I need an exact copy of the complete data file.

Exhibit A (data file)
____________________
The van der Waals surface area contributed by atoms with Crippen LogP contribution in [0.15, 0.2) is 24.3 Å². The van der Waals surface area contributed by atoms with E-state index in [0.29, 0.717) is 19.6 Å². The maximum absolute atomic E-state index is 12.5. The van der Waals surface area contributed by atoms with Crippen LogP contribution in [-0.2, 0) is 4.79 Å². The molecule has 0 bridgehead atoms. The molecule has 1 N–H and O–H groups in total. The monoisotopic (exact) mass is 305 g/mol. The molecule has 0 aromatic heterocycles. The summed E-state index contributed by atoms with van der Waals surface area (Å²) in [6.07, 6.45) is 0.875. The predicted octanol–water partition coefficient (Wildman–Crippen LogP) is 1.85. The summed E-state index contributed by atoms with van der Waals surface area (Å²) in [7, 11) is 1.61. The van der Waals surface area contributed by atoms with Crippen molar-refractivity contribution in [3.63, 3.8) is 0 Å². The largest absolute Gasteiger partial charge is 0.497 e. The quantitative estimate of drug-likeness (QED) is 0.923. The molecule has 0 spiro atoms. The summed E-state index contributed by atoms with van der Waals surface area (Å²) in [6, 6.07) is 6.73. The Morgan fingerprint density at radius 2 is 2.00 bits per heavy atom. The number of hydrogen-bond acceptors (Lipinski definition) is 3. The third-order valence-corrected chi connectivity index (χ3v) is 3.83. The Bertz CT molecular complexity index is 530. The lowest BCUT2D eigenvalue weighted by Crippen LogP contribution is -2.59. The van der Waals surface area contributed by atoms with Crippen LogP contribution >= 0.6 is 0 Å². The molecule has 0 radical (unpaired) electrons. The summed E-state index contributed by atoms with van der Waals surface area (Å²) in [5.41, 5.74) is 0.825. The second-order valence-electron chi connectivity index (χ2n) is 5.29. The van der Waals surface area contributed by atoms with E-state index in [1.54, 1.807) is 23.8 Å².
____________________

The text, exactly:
The van der Waals surface area contributed by atoms with Crippen LogP contribution in [0.15, 0.2) is 24.3 Å². The van der Waals surface area contributed by atoms with E-state index in [0.29, 0.717) is 19.6 Å². The maximum absolute atomic E-state index is 12.5. The van der Waals surface area contributed by atoms with Crippen LogP contribution in [-0.2, 0) is 4.79 Å². The molecule has 0 bridgehead atoms. The molecule has 1 N–H and O–H groups in total. The monoisotopic (exact) mass is 305 g/mol. The molecule has 0 aromatic heterocycles. The summed E-state index contributed by atoms with van der Waals surface area (Å²) in [6.07, 6.45) is 0.875. The predicted octanol–water partition coefficient (Wildman–Crippen LogP) is 1.85. The summed E-state index contributed by atoms with van der Waals surface area (Å²) in [7, 11) is 1.61. The van der Waals surface area contributed by atoms with Crippen molar-refractivity contribution in [3.63, 3.8) is 0 Å². The largest absolute Gasteiger partial charge is 0.497 e. The quantitative estimate of drug-likeness (QED) is 0.923. The molecule has 0 spiro atoms. The summed E-state index contributed by atoms with van der Waals surface area (Å²) in [6, 6.07) is 6.73. The Morgan fingerprint density at radius 2 is 2.00 bits per heavy atom. The number of hydrogen-bond acceptors (Lipinski definition) is 3. The third-order valence-corrected chi connectivity index (χ3v) is 3.83. The Bertz CT molecular complexity index is 530. The lowest BCUT2D eigenvalue weighted by Crippen LogP contribution is -2.59. The van der Waals surface area contributed by atoms with Crippen LogP contribution >= 0.6 is 0 Å². The molecule has 0 radical (unpaired) electrons. The summed E-state index contributed by atoms with van der Waals surface area (Å²) in [5.41, 5.74) is 0.825. The second-order valence-electron chi connectivity index (χ2n) is 5.29. The van der Waals surface area contributed by atoms with E-state index in [1.54, 1.807) is 23.8 Å².